What you need to know:
- The 27-nation bloc -- along with Western allies -- has pledged unprecedented sanctions on Moscow if it invades Ukraine, some eight years after seizing the Crimean peninsula from the ex-Soviet country.
Ukraine's foreign minister on Monday welcomed a French initiative for a summit between US President Joe Biden and Russia's Vladimir Putin, saying Kyiv hoped it would result in Moscow pulling back its troops.
"We welcome this initiative. We believe that every effort aimed at a diplomatic solution is worth trying," Dmytro Kuleba said ahead of a meeting with European Union counterparts in Brussels.
"We hope that the two presidents will walk out from the room with an agreement about Russia withdrawing its forces from Ukraine."
The French presidency said Monday that the two leaders had accepted in principle to hold a summit, so long as Moscow does not stage a feared invasion of Ukraine.
But the Kremlin said it was "premature" to organise such a meeting.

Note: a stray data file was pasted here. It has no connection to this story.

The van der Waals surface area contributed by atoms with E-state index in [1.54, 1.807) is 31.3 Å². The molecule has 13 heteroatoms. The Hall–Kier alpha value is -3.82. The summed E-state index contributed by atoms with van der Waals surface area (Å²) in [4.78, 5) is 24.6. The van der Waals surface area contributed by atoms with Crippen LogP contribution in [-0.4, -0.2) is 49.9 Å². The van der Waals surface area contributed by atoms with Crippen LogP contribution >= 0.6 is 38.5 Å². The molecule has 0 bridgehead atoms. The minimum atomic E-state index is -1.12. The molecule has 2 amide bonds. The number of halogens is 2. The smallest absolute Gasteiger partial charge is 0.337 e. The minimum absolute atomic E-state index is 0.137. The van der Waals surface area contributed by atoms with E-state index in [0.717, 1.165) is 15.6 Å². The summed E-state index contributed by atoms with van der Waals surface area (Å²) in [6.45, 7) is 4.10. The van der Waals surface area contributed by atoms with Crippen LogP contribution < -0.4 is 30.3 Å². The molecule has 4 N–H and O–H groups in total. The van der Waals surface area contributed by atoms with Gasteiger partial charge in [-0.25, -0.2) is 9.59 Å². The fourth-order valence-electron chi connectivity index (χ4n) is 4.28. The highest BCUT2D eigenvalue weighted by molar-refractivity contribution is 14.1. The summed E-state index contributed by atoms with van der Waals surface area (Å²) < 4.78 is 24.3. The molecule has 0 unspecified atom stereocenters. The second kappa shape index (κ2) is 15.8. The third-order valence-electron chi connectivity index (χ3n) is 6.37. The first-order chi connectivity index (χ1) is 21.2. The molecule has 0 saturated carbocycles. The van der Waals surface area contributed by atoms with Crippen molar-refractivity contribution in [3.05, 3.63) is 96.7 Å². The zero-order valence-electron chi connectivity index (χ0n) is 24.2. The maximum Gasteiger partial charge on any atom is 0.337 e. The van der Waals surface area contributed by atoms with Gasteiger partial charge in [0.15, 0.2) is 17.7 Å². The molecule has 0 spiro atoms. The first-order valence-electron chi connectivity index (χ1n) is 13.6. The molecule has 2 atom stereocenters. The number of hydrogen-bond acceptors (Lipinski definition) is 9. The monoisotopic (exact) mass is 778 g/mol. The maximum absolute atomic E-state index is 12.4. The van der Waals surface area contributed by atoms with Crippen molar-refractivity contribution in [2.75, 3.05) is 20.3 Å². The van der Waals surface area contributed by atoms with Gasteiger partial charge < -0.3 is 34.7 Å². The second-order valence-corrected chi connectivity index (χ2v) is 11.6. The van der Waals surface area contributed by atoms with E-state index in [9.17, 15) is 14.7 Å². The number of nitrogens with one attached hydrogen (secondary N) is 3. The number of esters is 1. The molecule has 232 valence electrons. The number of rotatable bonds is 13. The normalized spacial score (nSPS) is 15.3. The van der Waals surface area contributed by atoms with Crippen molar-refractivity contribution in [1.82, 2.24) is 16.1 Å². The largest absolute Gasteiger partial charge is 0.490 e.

Fears are mounting that the Kremlin could be set to send its estimated 150,000 troops poised along the border into Ukraine.
Kuleba called for the EU to start imposing sanctions on Russia "now" to try to help deter Putin from launching an attack.
"We believe that there are good reasons, good and legitimate reasons to impose at least some of the sanctions now to demonstrate that the European Union is not only talking the talk about sanctions, but also walking the walk," he said.
The 27-nation bloc -- along with Western allies -- has pledged unprecedented sanctions on Moscow if it invades Ukraine, some eight years after seizing the Crimean peninsula from the ex-Soviet country.
Brussels and key member states insist the EU will not impose sanctions until Moscow has launched an attack.
"We are ready," said EU foreign policy chief Josep Borrell, adding he could call an emergency meeting whenever needed to pull the sanctions trigger.
Some eastern EU members have begun pushing for the bloc to start considering taking measures sooner to punish Moscow for its aggressive stance.
"I think that we have to start debating about an answer already to the current situation, because now everything that we are talking about is just waiting for a military attack," said Lithuanian Foreign Minister Gabrielius Landsbergis.